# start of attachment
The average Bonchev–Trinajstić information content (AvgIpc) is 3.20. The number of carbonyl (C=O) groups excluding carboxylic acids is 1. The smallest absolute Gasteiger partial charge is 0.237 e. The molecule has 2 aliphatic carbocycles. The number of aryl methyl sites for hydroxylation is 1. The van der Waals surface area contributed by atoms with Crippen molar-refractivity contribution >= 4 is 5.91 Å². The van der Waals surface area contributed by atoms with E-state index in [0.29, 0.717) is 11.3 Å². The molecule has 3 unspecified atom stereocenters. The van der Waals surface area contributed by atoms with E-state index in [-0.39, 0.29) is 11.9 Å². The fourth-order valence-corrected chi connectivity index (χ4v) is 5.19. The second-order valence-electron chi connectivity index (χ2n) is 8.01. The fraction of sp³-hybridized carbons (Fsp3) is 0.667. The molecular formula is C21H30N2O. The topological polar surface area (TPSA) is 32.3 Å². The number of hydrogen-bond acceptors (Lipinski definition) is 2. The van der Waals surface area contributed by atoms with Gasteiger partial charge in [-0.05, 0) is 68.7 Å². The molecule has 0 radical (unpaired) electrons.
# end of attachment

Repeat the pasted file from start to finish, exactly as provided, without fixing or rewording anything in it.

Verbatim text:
The average Bonchev–Trinajstić information content (AvgIpc) is 3.20. The number of carbonyl (C=O) groups excluding carboxylic acids is 1. The smallest absolute Gasteiger partial charge is 0.237 e. The molecule has 2 aliphatic carbocycles. The number of aryl methyl sites for hydroxylation is 1. The van der Waals surface area contributed by atoms with Crippen molar-refractivity contribution >= 4 is 5.91 Å². The van der Waals surface area contributed by atoms with E-state index in [0.29, 0.717) is 11.3 Å². The molecule has 3 unspecified atom stereocenters. The van der Waals surface area contributed by atoms with E-state index in [-0.39, 0.29) is 11.9 Å². The fourth-order valence-corrected chi connectivity index (χ4v) is 5.19. The second-order valence-electron chi connectivity index (χ2n) is 8.01. The fraction of sp³-hybridized carbons (Fsp3) is 0.667. The molecular formula is C21H30N2O. The topological polar surface area (TPSA) is 32.3 Å². The number of hydrogen-bond acceptors (Lipinski definition) is 2. The van der Waals surface area contributed by atoms with Gasteiger partial charge in [-0.05, 0) is 68.7 Å². The molecule has 0 radical (unpaired) electrons.